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1Drug AddictionRunning head: Drug AddictionSusan SadlerDrug AddictionBiopsychology
2Drug AddictionDrug Addiction“More than 40 million people in the United States, 16 percent of all Americans over age 12 suffer from nicotine, alcohol or drug addiction”. (Breaking free from addiction, 2013) Society’s reaction to drug abuse is to treat addiction as a choice the individual makes rather than a disease. Numerous studies have been conducted, indicating that while it may pacify society, the war on drugs has failed. Can research sow another way to look at the problem? Can we determine if genetics, environment or other elements contribute to the cause of addiction? If it could determine this we could provide more preventable measures against this disease. Drug addiction, also known as substance use disorder, is a dependency on a legal or illegal drug or medication. People neglect the fact that although alcohol and nicotine are legal substances, they are also considered drugs (Mayo Clinic, “Drug Addiction” 2014, para.1). Drug addiction is a rising dilemma in our era as more people feel the need to become dependent on these substances. People need to be educated on the understanding that addiction is a disease. Scientists began to study addictive behavior in the 1930s; people addicted to drugs were thought to be morally unsound and lacking self-control. This formed society’s reaction to drug abuse, treating it as a choice not a disease. In today’s world, scientists have changed their views on addiction. The findings about the brain have given scientists an understanding on addiction. The initial choices to try drugs are intentional for most people, but overtime the brain changes and a person’s self-control hinders their ability to resist impulses to use drugs. Addiction is well-defined as a prolonged, relapsing disease that is characterized by compulsive drug seeking and use, despite detrimental consequences. Drugs stimulate the brain in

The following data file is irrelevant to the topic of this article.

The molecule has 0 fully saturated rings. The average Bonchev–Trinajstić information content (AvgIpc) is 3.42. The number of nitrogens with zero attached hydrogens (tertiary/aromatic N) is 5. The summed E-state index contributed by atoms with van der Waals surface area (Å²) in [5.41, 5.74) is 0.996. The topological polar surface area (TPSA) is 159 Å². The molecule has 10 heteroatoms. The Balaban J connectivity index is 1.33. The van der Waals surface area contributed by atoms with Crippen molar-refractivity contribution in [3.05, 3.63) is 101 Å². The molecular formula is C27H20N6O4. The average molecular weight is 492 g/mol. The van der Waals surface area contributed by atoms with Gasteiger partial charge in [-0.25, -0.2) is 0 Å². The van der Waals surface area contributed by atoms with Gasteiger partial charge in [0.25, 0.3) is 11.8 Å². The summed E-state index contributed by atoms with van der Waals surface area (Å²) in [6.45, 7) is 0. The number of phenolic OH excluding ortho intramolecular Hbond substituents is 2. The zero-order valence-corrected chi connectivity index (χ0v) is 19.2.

3Drug Addictionthe same way, thus causing addiction. Drugs contain different chemicals that interfere with communication in the brain; such as sending, receiving and processing information. Drugs, such as marijuana have similar chemicals as messengers in the brain which can fool the brain’s think pattern. Drugs similar to cocaine, release large amounts of natural neurotransmitters which avert normal recovering of brain chemicals. Drugs target the brain by flooding it with dopamine. Dopamine is a neurotransmitter that controls movement, emotions, and feelings of pleasure. At normal levels our brain recompenses our behaviors. When we overstimulate the brain it strongly supports the behavior teaching us to repeat it. Our brains are wired to repeat memorable activities; our brain notes this and teaches us to do it again.